Estes Express Says It Is Doing Well Post-Cyberattack

Executives Share Further Details About October Attack, Lessons Learned
Estes Express trucks
“Pretty much all of our business is back” following the attack, Estes Chief Operating Officer Webb Estes said in a video released to the media Nov. 15. (Estes Express Lines)

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Executives from Estes Express Lines recently shared details and lessons learned about the company’s response after an October cyberattack hampered the carrier’s operations.

“Pretty much all of our business is back,” Chief Operating Officer Webb Estes said in a video released to the media Nov. 15. While none of the less-than-truckload carrier’s core operations systems went down as a result of the attack, Chief Information Officer Todd Florence said it took 18-19 days before Estes Express was fully operational. Amid the crisis, the company restored communications at the operational level within four or five days and continued to move freight. Florence noted that customer systems were up in seven or eight days — at which point Estes Express could take on and quote new business.

Webb Estes said that the Richmond, Va.-based company would not be sharing revenue figures from “before, during or after” the attack. As a privately owned company, it is not required to do so. However, the company said it is doing more business now than it was at this point 12 months ago.

Estes Express ranks No. 14 on the Transport Topics Top 100 list of the largest for-hire carriers in North America. It ranks No. 5 on the less-than-truckload sector list.

Todd Florence


Estes Express’ systems came under attack in the first couple of days of October. The attack first came to light when the company noticed “outside activity on our network” on Oct. 1, said Florence, adding that the company’s first response was to push the theoretical big red button and pull all network connectivity. Estes Express had GuidePoint Security engaged with the problem within 90 minutes of that inkling. The company had its cybersecurity partner check what was affected, what was not and what needed to be done.

Florence said several of the company’s systems were unaffected, which allowed a swifter-than-expected recovery. For example, some of the company’s operational systems are separate from some of the communications systems, and none of the company’s financial or human resources systems saw direct impacts. It was a little bit of “dumb luck in some spots” that helped out with the quick recovery, he said.

Estes Express was also helped by a good endpoint detection and response platform that protected most of the company’s systems as well as immutable backups in those areas that needed to be restored, so multiple systems could be restored at the same time, Florence said.

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What also helped Estes Express was that the company did not have any shareholders to talk to because it is private and did not have any banks to talk to because it is debt free, said Webb Estes, adding that such a privileged position allowed him to spend some time each day talking to customers.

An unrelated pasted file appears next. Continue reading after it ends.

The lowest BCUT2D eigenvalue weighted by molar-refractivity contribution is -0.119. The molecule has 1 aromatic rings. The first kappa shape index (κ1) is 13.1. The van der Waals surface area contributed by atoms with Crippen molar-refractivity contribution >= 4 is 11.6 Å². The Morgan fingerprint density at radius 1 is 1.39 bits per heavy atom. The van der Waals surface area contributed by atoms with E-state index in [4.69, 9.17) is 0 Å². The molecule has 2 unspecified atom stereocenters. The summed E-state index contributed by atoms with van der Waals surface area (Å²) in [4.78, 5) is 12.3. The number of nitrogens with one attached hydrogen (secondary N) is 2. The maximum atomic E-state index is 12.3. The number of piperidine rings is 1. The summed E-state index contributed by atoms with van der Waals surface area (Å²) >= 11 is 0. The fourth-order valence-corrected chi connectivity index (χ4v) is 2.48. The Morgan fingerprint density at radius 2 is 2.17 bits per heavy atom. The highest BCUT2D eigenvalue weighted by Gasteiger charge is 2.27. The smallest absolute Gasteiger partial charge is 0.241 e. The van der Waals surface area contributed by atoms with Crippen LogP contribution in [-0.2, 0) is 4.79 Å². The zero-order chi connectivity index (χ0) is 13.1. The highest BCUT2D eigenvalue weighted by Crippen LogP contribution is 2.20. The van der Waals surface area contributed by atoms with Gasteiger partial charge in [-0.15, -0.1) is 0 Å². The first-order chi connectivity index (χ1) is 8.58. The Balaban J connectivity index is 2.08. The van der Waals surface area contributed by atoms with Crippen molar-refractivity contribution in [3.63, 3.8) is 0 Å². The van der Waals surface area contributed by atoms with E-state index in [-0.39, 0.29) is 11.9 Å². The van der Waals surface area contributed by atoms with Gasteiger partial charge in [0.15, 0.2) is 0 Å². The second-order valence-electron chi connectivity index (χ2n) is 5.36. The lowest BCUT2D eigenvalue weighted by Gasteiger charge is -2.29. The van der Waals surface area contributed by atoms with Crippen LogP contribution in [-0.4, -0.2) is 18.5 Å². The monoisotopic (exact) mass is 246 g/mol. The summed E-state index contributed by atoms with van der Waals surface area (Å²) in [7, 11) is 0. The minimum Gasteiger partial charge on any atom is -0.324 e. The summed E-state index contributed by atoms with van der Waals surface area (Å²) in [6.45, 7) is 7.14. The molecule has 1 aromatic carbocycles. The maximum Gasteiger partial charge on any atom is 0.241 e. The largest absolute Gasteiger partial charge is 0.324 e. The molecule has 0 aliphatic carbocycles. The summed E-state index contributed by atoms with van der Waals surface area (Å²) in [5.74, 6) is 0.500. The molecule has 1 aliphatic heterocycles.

Webb Estes


Being honest with customers was a must and a big win, he said.

Letting customers know Estes Express was dealing with a cyberattack changed the responses, Florence said. He said he was on the receiving end of an outpouring of support from the technology community that was “a little bit overwhelming.”

Florence said he heard from peers across the industry who said they were dealing with similar threats and issues.

“This isn’t a singular event,” he said. “For anyone that thinks that their systems are overly secure, and this can never happen to you, unfortunately, it’s become a when not an if.


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“There’s a lot of bad actors out there. In the industry, they call them ‘threat actors.’ They are targeting any vulnerability they can find, regardless of how good your systems are and your security is. Defense is a lot harder than offense.”

However, there were mistakes made as the company fought back against the attack that others could learn from, the executives said.

“Bringing systems up in the wrong order. Or announcing that all of our [application programming interfaces] were up, and we go ‘what about these three over here?’ Some of that kind of sort of stuff that happened throughout,” Florence said.

Florence said the company wanted to share best practices with its peers and also where it got it wrong. “It really is an us versus them [when it comes to hackers and cybercriminals], as opposed to trying to play a corporate game of ‘gotcha’ with one another,” he said.

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The company wants to move away from legacy APIs, Webb Estes said. During the recent attack, it had multiple shipment tracking and other APIs rather than just a standardized option.

“I almost felt like we could get up in 24 hours, but part of that process is you’re also trying to make sure that when you come back up, you’re coming back clean and secure,” he said. “We cut off our terminals from having access to us for a short period of time. Did we need to? Time will tell.”